The government has a ways to go before the production-linked incentives can be declared a success

Companies should take a holistic approach to assess India’s manufacturing potential beyond the production incentives

Companies across geographies and sectors considering options for expanding or diversifying their manufacturing footprint should consider and capitalize on the Indian government’s manufacturing incentives. Specifically, companies in the pharmaceuticals, electronics, food processing, and medical device sectors are most likely to see substantial benefit from these incentives. Aside from financial assessments, firms should also weigh other factors such as business-friendliness of land and labor laws, state-level variations in policies, and network effects, i.e., current and expected expansion of their customers’ and suppliers’ presence in India. Firms should also consider that while India vies for a stake in global manufacturing diversification, several other countries—such as Mexico, Vietnam, Thailand, and South Korea—are making similar bids, some of which are better positioned than India to win out in sectors such as semiconductors and automotive.


  • The Indian government announced US$ 26.4 billion in manufacturing incentives starting in 2021 until 2025–2028 across 13 sectors. The incentives, called Production Linked Incentives (PLI), are funds provided by the government based on a specified percentage of incremental sales by new manufacturing units in the country.
  • The announcement of the PLI program came at a pivotal moment in global geopolitics, with the Russia-Ukraine war and uncertainty on China’s policymaking triggering some companies to seek new locations for manufacturing investment, resulting in India emerging as a tenable option.
  • India’s manufacturing promise and PLI program have generated a lot of interest recently, with approvals granted to about 525 companies across nine sectors and about US$ 12 billion disbursed.

Our View

High degree of corporate interest, commencement of funding, and announcements of new manufacturing projects in the country indicate that the government’s production incentives hold substantial promise for India’s manufacturing sector. While the incentives cover a wide range of sectors, they are likely to benefit manufacturing in the pharmaceuticals, electronics, food processing, and medical device sectors the most. Most of these sectors have either already seen significant investment inflows and funds disbursed in India, or have the lowest likelihoods of being drawn to other potential manufacturing hubs in the region, such as the semiconductor and automotive sectors.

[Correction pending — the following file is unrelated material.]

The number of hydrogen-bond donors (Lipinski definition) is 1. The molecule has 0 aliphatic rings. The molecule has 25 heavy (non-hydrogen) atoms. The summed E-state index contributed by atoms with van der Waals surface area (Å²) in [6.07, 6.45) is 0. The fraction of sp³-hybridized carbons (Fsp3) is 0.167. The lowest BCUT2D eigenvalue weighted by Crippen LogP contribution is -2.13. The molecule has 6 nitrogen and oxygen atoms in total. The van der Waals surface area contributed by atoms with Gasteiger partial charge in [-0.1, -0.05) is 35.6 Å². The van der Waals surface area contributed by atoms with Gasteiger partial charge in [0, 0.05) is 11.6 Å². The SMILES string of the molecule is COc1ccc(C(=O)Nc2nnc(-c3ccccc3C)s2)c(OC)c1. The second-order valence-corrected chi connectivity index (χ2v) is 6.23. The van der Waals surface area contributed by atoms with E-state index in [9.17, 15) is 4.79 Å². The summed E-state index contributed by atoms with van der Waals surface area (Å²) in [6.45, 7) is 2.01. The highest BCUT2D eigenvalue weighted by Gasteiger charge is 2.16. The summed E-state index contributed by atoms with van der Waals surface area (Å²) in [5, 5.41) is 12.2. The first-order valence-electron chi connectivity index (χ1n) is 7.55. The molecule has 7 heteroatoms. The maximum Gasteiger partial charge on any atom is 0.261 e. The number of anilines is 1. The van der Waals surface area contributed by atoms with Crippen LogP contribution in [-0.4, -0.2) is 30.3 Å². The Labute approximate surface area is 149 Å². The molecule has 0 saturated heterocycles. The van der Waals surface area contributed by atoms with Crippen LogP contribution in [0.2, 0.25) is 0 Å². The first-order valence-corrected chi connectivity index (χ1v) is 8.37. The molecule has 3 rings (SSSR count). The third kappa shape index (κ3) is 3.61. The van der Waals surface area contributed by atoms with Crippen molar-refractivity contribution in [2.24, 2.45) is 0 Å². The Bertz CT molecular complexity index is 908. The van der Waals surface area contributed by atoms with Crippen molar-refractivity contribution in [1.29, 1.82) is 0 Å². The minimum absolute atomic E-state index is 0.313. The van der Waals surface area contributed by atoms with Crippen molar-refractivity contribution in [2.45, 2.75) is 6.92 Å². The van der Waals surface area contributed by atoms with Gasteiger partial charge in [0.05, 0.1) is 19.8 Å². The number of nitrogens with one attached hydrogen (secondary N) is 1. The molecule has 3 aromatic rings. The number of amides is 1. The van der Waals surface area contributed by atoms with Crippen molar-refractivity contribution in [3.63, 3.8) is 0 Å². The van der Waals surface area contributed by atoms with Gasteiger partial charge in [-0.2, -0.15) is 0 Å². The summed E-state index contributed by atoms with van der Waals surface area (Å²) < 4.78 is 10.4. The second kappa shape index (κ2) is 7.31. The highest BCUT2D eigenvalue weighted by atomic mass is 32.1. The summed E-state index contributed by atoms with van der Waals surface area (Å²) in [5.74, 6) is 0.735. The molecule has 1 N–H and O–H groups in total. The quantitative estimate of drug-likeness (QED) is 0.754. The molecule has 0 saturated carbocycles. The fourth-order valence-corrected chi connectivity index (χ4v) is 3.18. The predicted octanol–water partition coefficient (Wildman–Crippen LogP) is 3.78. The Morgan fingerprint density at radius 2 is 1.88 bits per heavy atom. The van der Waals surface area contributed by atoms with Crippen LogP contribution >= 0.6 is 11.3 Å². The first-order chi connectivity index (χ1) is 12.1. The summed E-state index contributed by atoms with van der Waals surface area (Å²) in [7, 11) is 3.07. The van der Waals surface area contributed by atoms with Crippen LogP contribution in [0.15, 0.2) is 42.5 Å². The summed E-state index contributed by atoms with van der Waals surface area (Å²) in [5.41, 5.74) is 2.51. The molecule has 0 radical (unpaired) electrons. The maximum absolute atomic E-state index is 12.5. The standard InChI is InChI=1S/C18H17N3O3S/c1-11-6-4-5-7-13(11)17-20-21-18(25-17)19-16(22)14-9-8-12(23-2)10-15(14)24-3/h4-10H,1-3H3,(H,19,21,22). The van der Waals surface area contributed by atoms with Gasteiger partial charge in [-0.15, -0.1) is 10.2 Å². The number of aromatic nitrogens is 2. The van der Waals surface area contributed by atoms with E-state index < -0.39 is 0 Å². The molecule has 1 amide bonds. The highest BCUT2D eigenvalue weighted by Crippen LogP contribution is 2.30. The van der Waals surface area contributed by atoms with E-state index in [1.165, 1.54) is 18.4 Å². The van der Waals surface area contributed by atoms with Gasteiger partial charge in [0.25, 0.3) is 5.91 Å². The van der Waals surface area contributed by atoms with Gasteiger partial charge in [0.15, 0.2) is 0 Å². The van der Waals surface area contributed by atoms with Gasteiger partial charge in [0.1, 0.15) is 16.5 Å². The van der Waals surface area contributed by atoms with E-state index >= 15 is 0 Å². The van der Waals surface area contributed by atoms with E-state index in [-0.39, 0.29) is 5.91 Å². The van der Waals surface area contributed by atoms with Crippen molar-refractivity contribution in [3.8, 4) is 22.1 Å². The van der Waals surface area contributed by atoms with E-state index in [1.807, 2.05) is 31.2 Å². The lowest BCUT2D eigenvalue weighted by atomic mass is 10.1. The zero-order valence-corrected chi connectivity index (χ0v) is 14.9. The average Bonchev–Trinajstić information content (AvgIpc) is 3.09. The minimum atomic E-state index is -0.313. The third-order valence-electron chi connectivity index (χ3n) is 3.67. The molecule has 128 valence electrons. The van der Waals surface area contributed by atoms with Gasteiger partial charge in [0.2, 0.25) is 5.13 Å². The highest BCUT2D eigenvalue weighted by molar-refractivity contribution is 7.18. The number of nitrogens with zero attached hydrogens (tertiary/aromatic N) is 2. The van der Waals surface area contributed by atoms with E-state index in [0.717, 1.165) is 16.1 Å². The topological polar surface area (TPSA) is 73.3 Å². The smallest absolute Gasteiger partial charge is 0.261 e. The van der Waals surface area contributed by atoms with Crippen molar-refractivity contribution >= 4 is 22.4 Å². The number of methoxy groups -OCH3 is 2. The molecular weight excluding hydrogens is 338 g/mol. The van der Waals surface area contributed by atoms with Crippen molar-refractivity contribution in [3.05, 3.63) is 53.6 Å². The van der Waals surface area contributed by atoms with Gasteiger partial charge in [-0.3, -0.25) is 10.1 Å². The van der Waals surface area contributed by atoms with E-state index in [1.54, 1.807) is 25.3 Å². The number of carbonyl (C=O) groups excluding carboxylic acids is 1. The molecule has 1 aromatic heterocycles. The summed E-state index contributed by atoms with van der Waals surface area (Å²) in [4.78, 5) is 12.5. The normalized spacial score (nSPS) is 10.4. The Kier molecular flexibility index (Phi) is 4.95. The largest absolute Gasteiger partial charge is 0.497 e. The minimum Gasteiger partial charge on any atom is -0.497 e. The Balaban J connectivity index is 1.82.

However, some factors are also likely to prevent a massive boom in manufacturing in India. Recent fiscal pressures have meant that the government has consistently fallen short of funds deployed under the PLI program compared to expectations. These fiscal pressures will likely continue through 2024, likely resulting in further shortfalls in funding. At the same time, companies will consider several factors beyond the production incentives in their manufacturing investment assessments. Land laws, labor policies, and legal processes will determine the degree to which India is able to capture its manufacturing moment. To be sure, the country is also seeing pockets of progress on this front. Some state governments, such as Rajasthan and Karnataka, have also implemented labor reforms to make them more business-friendly. The 2022 National Logistics Policy and expected development of 11 new industrial corridors across the country are aimed at reducing domestic logistics inefficiencies.

Note: Expected spending numbers in the above chart are based on government expectations until 2025–2028, based on the sector.

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